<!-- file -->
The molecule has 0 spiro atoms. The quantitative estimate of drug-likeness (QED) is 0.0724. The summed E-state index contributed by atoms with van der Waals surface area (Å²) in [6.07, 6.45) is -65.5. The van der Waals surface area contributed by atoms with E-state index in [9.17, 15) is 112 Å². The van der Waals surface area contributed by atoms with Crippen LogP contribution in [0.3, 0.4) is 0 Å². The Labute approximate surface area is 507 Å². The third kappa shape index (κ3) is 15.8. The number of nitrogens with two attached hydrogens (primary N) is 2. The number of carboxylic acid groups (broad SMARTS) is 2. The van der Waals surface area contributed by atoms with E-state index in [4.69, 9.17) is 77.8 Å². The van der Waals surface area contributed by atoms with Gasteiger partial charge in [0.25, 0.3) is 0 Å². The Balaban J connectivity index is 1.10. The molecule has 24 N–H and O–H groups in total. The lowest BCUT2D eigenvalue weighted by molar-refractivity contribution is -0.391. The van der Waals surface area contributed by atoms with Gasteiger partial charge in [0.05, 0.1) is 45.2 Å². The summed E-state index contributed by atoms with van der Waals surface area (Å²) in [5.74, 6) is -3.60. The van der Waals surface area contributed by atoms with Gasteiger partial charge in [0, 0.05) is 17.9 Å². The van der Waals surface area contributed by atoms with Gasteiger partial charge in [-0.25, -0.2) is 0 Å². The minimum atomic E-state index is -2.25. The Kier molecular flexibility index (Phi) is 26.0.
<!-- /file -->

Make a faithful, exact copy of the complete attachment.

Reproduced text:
The molecule has 0 spiro atoms. The quantitative estimate of drug-likeness (QED) is 0.0724. The summed E-state index contributed by atoms with van der Waals surface area (Å²) in [6.07, 6.45) is -65.5. The van der Waals surface area contributed by atoms with E-state index in [9.17, 15) is 112 Å². The van der Waals surface area contributed by atoms with Crippen LogP contribution in [0.3, 0.4) is 0 Å². The Labute approximate surface area is 507 Å². The third kappa shape index (κ3) is 15.8. The number of nitrogens with two attached hydrogens (primary N) is 2. The number of carboxylic acid groups (broad SMARTS) is 2. The van der Waals surface area contributed by atoms with E-state index in [4.69, 9.17) is 77.8 Å². The van der Waals surface area contributed by atoms with Gasteiger partial charge in [0.25, 0.3) is 0 Å². The Balaban J connectivity index is 1.10. The molecule has 24 N–H and O–H groups in total. The lowest BCUT2D eigenvalue weighted by molar-refractivity contribution is -0.391. The van der Waals surface area contributed by atoms with Gasteiger partial charge in [0.05, 0.1) is 45.2 Å². The summed E-state index contributed by atoms with van der Waals surface area (Å²) in [5.74, 6) is -3.60. The van der Waals surface area contributed by atoms with Gasteiger partial charge in [0, 0.05) is 17.9 Å². The van der Waals surface area contributed by atoms with Gasteiger partial charge in [-0.25, -0.2) is 0 Å². The minimum atomic E-state index is -2.25. The Kier molecular flexibility index (Phi) is 26.0.